Apple Mac growing overseas but facing challenges
SAN FRANCISCO (Reuters) - As U.S. demand for personal computers craters, Apple Inc is getting a boost from overseas PC sales, where iPods are hugely popular but Macs have not been a major presence.
Although analysts see the international market as fertile ground for Macs, they say the growth momentum may be tough to maintain due to the spreading economic gloom, Mac's higher price point and smaller retail distribution network.
Mac shipments in the December quarter grew 16 percent internationally and a mere 2 percent in the United States. Mac sales made up more than 40 percent of Apple's revenue in fiscal 2008.
"You're just seeing internationally that the Apple platform message is starting to resonate," said Kaufman Bros. analyst Shaw Wu. However, he noted that Apple continues to resist a move to substantially cheaper PCs, making it more difficult to win over converts in some emerging markets.
The MacBook laptop starts at $999, more than double the price of so-called netbooks, the stripped down, mini-laptops that have seen explosive growth all over the world.
Apple enjoys fat margins on Macs, which the company has not been willing to sacrifice to move down market. Wu estimates Mac's margins at around 25 to 35 percent, twice the overall average for PC vendors.
Apple Chief Executive Steve Jobs has pointedly dismissed netbooks, even though Sanford Bernstein estimates 35.5 million netbooks will be sold in 2012, making up 30 percent of overall consumer PC laptop sales.
Needham & Co analyst Charlie Wolf said he does not expect the company to play in lower-priced markets in order to generate unit growth overseas.
"Dropping price is the worst thing you can do .... It would destroy Apple's margin structure," he said. "International could help Apple in the March quarter, but it could be nominal, simply because the world's in a recession."
FEWER POINTS OF SALE THAN COMPETITORS
PC makers are being stung in what is expected to be a long and steep downturn. Consumer demand began to plunge last fall in tandem with the market turmoil.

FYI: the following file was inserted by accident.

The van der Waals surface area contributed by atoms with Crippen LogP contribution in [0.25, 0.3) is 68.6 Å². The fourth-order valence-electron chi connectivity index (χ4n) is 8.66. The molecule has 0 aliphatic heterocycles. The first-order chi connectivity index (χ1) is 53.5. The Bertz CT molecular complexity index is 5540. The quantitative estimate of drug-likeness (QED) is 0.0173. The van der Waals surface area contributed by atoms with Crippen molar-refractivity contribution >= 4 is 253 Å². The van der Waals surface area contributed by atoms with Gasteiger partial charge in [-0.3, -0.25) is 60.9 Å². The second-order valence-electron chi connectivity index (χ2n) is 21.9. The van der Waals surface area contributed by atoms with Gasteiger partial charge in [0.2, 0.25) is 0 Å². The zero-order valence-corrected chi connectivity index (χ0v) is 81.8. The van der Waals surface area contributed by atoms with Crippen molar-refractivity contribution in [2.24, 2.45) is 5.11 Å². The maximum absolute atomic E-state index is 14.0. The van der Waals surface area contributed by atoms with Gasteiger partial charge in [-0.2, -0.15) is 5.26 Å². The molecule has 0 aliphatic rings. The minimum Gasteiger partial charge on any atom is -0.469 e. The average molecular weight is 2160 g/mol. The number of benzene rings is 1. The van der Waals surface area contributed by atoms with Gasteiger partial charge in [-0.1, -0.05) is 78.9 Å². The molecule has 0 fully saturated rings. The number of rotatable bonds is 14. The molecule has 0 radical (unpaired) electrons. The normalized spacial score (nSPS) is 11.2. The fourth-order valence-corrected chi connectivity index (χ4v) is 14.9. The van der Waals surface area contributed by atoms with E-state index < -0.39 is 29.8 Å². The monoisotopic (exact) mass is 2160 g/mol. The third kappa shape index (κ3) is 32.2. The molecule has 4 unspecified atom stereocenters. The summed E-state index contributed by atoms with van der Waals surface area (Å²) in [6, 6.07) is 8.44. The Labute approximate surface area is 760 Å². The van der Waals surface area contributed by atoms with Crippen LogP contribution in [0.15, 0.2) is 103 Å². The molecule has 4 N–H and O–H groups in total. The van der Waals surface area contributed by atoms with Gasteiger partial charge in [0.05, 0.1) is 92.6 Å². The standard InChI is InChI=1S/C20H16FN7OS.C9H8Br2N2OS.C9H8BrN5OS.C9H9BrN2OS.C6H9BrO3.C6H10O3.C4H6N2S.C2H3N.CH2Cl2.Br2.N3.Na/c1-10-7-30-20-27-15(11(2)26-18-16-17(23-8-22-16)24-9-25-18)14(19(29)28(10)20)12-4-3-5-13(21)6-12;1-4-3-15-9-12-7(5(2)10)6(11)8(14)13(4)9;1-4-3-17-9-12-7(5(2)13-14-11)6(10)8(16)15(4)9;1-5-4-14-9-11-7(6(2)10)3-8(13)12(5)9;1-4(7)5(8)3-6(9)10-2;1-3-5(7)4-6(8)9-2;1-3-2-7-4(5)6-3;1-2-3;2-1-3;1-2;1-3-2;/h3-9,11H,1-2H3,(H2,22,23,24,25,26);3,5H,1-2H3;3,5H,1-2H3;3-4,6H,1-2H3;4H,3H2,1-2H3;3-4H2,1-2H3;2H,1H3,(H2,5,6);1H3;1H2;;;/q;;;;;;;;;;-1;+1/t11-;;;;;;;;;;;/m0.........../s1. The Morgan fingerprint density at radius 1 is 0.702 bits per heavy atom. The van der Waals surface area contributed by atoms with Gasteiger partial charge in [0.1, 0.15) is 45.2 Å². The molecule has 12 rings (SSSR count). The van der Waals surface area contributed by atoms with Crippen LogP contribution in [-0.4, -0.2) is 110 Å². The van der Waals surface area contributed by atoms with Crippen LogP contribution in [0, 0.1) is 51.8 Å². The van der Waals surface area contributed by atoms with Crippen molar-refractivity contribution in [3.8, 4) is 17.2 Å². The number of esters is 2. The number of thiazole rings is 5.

Gartner said Monday it expects PC shipments to fall 11.9 percent in 2009, their sharpest fall ever, with sales in emerging markets contracting for the first time.
Apple's retail stores are key to its expansion efforts, allowing the company to more effectively shape the shopping experience. Retail sales accounted for roughly one-fifth of Mac unit sales last quarter.
Mac's stronghold is the United States, where Apple has more than 200 retail stores. It was the No. 4 PC maker in the December quarter with a 7.2 percent market share, according to research group Gartner. Its ranks only seventh globally with a share of less than half that.
"For Apple, there still is a fair amount of international opportunity that's untapped at this point," said Broadpoint AmTech analyst Brian Marshall.
Marshall believes Apple can replicate the strategy overseas that it has used effectively at home: generate buzz and get Macs into the hands of consumers who have never used one.
But although Apple's online store is popular, Mac's global retail presence is smaller than that of competitors, with 12,000 points of sale. Top PC maker Hewlett-Packard Co has 80,000 outlets, while No. 2 Dell Inc has 24,000.
The iPod is available at around 50,000 spots globally, and Apple products can be found in dozens of countries through major resellers such as Best Buy, Fnac, Dixons and Bic Camera.
Gartner analyst Charles Smulders said nine of out 10 of Mac sales are in mature markets -- Western Europe, the United States and Japan. He said Mac has a strong presence in important markets like the United Kingdom -- where it has 20 retail stores -- France and Japan, but is weak in countries like Germany, where it has only one store.
Apple, which has more than 250 stores in 10 countries, plans to open 25 new ones in fiscal 2009, with about half being international. About 46.7 million people visited its stores in the December quarter.
Apple declined to comment for this story.
(Reporting by Gabriel Madway; editing by Richard Chang)
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